Function for generating a moebius molecule
       @param n : Chiral vector index
       @param m : Chiral vector index
       @param repetition : Repetition along z
    """

    # build n,m ribbon
    #ribbon = NanoRibbon(n,m)
    ribbon = ribbon.repeat(1,1,repetition)

    # get properties of the ribbon
    lattice = ribbon.bravaisLattice()
    elements = ribbon.elements()
    cartesian_coordinates=ribbon.cartesianCoordinates().inUnitsOf(Angstrom)

    # calculate the length of the 1-d structure
    z_length = numpy.linalg.norm(lattice.primitiveVectors()[2].inUnitsOf(Angstrom))

    # calculate twist parameters
    rotation_angle_per_z =  math.pi /z_length
    rotation_axis = numpy.array([0,0,1])
    rotation_axis_center = numpy.sum(cartesian_coordinates,axis=0)/len(cartesian_coordinates)

    # define a function of one variable, f(c),  for displacing the atoms
    f = lambda c : twister_displacement(c, rotation_angle_per_z, rotation_axis,
                                rotation_axis_center, 0.,z_length)
    # apply the function to find new displaced coordinates
    cartesian_coordinates = numpy.apply_along_axis(f, 1, cartesian_coordinates)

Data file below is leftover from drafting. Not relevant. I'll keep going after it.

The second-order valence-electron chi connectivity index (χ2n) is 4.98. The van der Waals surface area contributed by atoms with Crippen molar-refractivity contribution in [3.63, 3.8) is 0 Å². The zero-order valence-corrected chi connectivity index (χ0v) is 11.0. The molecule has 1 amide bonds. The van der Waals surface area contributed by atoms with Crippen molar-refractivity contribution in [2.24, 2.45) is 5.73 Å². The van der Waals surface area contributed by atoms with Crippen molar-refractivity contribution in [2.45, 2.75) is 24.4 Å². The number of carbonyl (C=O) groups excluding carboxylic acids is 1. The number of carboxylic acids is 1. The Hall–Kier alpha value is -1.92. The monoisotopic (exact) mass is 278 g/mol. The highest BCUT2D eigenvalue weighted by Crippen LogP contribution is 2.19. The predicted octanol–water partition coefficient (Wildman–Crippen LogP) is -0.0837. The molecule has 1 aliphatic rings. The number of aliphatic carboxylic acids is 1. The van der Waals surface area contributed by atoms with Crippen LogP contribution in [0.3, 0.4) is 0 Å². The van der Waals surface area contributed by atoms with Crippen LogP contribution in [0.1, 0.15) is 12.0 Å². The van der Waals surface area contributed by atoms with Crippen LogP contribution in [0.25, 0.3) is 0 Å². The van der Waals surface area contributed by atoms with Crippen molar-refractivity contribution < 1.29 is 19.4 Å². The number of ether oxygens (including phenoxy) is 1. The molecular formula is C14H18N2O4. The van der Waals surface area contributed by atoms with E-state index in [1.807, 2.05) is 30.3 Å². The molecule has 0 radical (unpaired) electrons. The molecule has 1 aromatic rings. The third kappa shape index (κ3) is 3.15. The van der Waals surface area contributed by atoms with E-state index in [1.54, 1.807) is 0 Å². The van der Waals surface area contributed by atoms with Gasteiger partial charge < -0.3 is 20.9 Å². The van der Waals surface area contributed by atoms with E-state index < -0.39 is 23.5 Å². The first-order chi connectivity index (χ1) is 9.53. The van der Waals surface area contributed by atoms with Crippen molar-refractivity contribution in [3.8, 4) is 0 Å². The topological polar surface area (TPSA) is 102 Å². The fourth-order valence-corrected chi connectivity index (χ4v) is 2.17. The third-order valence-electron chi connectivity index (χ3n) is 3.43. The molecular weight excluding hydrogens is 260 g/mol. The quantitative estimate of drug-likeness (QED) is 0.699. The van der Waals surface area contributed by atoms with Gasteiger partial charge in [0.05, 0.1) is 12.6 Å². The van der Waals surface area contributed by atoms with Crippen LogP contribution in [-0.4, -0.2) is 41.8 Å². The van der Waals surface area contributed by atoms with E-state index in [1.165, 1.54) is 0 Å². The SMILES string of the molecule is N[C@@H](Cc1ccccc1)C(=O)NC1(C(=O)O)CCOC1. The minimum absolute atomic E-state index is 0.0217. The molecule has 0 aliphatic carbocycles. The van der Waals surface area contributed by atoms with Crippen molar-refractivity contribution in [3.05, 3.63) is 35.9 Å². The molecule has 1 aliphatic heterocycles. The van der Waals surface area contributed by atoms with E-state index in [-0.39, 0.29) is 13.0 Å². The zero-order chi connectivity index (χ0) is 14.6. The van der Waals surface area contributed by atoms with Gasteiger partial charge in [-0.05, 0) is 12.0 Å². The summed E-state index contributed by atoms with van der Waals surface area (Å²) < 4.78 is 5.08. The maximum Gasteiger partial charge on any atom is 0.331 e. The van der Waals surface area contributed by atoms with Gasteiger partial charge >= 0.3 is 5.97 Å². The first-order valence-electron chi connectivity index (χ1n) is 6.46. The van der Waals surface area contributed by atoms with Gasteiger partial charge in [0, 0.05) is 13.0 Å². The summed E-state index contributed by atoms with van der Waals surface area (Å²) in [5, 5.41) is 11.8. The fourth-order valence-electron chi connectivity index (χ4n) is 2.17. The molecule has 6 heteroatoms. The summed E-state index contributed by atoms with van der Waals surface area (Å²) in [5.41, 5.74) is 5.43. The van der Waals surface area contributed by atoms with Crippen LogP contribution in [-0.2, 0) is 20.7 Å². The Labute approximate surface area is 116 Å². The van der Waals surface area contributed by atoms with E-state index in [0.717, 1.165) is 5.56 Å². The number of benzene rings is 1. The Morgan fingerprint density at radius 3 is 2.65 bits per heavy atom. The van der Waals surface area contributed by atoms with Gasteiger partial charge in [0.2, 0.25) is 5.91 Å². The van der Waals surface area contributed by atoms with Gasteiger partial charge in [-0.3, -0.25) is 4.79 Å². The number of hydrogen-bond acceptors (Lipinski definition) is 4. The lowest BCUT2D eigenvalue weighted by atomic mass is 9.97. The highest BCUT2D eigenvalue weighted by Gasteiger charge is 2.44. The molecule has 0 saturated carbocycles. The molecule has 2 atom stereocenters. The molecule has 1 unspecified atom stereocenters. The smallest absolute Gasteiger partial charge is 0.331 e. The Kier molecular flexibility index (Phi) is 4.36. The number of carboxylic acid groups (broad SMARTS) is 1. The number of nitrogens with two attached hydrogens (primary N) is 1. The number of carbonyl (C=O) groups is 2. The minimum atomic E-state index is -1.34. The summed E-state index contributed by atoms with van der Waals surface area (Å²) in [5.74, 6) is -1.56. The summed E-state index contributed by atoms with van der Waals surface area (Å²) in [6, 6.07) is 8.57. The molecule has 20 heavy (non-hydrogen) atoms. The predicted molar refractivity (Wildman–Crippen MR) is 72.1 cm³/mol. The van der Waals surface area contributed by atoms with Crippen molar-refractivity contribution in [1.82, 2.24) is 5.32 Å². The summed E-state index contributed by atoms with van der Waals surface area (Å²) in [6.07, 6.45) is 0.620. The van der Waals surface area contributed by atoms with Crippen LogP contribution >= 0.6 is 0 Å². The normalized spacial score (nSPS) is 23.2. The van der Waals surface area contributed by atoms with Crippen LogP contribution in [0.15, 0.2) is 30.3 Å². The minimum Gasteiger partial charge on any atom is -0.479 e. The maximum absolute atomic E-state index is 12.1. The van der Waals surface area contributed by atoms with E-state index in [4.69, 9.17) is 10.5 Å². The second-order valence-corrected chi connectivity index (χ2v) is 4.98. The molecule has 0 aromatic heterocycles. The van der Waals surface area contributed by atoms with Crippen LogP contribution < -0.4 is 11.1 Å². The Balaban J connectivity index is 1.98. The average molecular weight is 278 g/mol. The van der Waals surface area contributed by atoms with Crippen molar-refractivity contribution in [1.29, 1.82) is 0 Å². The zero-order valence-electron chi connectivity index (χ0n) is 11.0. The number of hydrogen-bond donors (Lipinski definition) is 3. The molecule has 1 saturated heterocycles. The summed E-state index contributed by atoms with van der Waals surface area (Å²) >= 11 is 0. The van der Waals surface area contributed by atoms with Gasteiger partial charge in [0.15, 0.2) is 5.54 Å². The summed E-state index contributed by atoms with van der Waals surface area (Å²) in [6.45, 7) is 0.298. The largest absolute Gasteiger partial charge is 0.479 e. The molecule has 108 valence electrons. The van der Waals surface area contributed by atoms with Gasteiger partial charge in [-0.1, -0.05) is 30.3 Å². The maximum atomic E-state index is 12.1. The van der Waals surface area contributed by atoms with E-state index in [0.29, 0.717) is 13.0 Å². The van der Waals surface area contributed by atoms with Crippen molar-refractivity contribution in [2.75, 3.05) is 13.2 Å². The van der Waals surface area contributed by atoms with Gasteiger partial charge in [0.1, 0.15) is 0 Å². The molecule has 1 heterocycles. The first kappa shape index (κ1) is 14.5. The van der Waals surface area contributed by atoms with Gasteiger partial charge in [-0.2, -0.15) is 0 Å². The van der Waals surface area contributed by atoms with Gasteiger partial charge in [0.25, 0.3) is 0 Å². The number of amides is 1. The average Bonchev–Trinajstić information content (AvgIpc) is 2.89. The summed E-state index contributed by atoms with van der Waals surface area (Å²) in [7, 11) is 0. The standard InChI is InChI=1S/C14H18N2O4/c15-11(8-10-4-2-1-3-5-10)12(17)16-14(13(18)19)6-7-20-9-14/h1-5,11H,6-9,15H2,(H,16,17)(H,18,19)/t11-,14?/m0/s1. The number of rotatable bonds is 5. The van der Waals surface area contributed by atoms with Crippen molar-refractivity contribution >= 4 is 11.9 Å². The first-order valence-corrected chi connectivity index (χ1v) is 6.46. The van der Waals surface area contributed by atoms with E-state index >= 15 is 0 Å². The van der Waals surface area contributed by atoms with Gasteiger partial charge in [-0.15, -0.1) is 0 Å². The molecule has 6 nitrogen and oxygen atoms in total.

cartesian_center = numpy.sum(cartesian_coordinates,axis=0)/len(cartesian_coordinates)
    cartesian_coordinates = cartesian_coordinates - cartesian_center


    # define a function of one variable, f(c),  for displacing the atoms
    f = lambda c : wrapping_displacement(c, z_length,2.0*math.pi)
    # apply the function to find new displaced coordinates
    cartesian_coordinates = numpy.apply_along_axis(f, 1, cartesian_coordinates)

    return MoleculeConfiguration(
            elements=elements,
            cartesian_coordinates=cartesian_coordinates * Angstrom
            )

ribbon = nlread('ribbon.nc', BulkConfiguration)[-1]
moebius = Moebius(ribbon,1,1,100)
nlsave('moebius.nc', moebius)

You first need to build a basic nanoribbon. Use the Add ‣ From Plugin ‣ Nanoribbon plugin and select, for example, the chiral vector (n,m)=(6,6). Save the created ribbon in the Project Folder as ribbon.nc.

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Then make sure Moebius.py is also located in the Prpject Folder, and execute it using the job_manager_icon Job Manager or from the command line. The output file moebious.nc should appear in the Project Files list and the Möbius configuration should appear on the LabFloor. Use the Viewer to visualize the structure.

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Buckling a graphene sheet

In this final section you will learn how to buckle a graphene sheet using the VNL Buckler plugin.

First, create a nanosheet as shown above in section Build a graphene sheet. This time, repeat the nanosheet 30 times in the C direction.

Then open the Coordinate Tools ‣ Buckler plugin, and set the “Buckling amplitude” to 2 Å and the “Non-buckling zone” to 9 Å. Select “NY = 1” and “NZ = 1” to enable buckling along the Y and Z axes.

Click Apply to perform the buckling operation.